As you can imagine, I listen to podcasts when I’m on the move (much to the disgust of my wife who thinks I’m being very rude!).  But at the same time I ran across the above two podcasts, I also was reading Zig Ziglar’s “See You at the Top”, and as it happens, I was in the section on Goals.  This is a great book to get if you still can find it.  I know it’s dated but well worth the search and addition to your library.  Oh, and i have to throw in a little inspirations from “Clue Train Manifesto” as well.

Here are some of the characteristics of a Storymaker:

  • Intend to Make a Story –
  • Build your Assumptions
  • “That’s Not Good Enough” is a phrase spoken often
  • Finds meaning and purpose in everything
  • Believe every next event can be a work of art

Important: You are the SAME

You are a brand.  Your brand hasn’t changed.  I don’t want anyone thinking they have to change who they are.  (I fully expect you will change something when you think ahead before doing something though.) I’m not asking you to reinvent yourself, simply understand how your role impacts others in your story.  You now have the ability to influence others more then they have in any other time in history.  Technology has opened the door to allow a common person (small brand) to interact with large company (large brand) and shape the outcome by using tools like social media.  We have moved from the time of Word of Mouth to Word of Keyboard to Word of Friend List / Followers / Subscribers / Contacts.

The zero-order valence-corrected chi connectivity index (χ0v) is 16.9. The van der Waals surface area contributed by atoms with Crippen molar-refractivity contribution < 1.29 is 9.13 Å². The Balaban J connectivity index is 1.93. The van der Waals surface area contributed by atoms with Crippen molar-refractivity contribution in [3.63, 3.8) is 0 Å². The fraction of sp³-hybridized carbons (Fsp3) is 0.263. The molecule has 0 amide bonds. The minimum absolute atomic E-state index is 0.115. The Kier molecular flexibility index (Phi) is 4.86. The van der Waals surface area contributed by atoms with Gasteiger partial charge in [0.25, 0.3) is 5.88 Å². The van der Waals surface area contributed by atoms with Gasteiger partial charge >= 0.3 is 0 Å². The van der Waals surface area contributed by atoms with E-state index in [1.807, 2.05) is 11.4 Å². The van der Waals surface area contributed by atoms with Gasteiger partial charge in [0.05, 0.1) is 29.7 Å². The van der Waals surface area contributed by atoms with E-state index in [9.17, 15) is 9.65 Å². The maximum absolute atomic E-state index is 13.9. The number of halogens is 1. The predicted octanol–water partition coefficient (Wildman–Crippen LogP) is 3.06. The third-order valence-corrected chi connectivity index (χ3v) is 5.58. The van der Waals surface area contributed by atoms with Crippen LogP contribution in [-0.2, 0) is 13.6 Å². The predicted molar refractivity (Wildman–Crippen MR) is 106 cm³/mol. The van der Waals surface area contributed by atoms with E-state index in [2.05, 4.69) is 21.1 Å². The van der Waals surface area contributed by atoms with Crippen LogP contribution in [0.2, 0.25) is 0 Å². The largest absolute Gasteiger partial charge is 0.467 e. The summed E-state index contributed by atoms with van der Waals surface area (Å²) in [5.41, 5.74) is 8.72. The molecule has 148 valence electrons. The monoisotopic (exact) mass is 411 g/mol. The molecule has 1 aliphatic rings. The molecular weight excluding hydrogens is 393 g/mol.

If you Make a Story that is sharable, compelling, and inspiring, you have a stronger likelihood of having your social network share that story then if you are simply passing along a story.  If your social network passes it on, your influence is now exponential rather then the old linear word of mouth.

It is a matter of INFLUENCE.  It is a matter of improving your influence.  Chris Brogan had a great post on “Improving Your Influence“.    It’s also good to understand that technology now has the ability to help you understand how you are doing with your reach by using simple reports.

Thought Provoking Quotes

“Life is never made unbearable by circumstances, but only by lack of meaning and purpose” – Viktor Frankl

“Where the spirit does not work with the hand there is no art.” – Leonardo da Vinci

“With definite goals you release your own power, and things start happening” – Zig Ziglar

“No matter what your job is, no matter where you work, there’s a way to create a project (on your own, on weekends if necessary), where the excitement is palpable, where something that might make a difference is right around the corner. Hurry, go do that.” – Godin (emphasis added)

Application

Ok, so what do we do with this?  How can you take the Storymaker concept and apply it to YOU 2.0, the brand?  Can we take everyday life and transform our navigation through it from a passive, powerless, storytelling existence to a assumptive, empowered, storymaking role?

Here are some thought:

  • Work – in the next week, month, year – plan out what story you would want to tell, not only that, but what story someone starting in your field would be motivated by and willing to embrace as an example of how they want to be seen. Analyst, Assistant, President, Janitor – makes no difference – Make A Story!
  • Sports – Plan out your story, game by game, season by season.  Create a story that someone starting in your sport would be motivated by and willing to embrace as an example of how they want to be seen in the future.
  • Society – create a story for your community.  Write a story that motivates your fellow citizen to get off the sideline and become a positive player in their world.
  • Self – Your next chapter begins today.  Decide now what you want written about your life.  Become a motivation to your next generation.  Be something that others would be willing to emulate.  Create a story that others would want to share.

I would love to know your thoughts on this post.  Let me know what stories you are now planning to create.  Become the Storymaker, leave behind the storyteller.

Good Hunting.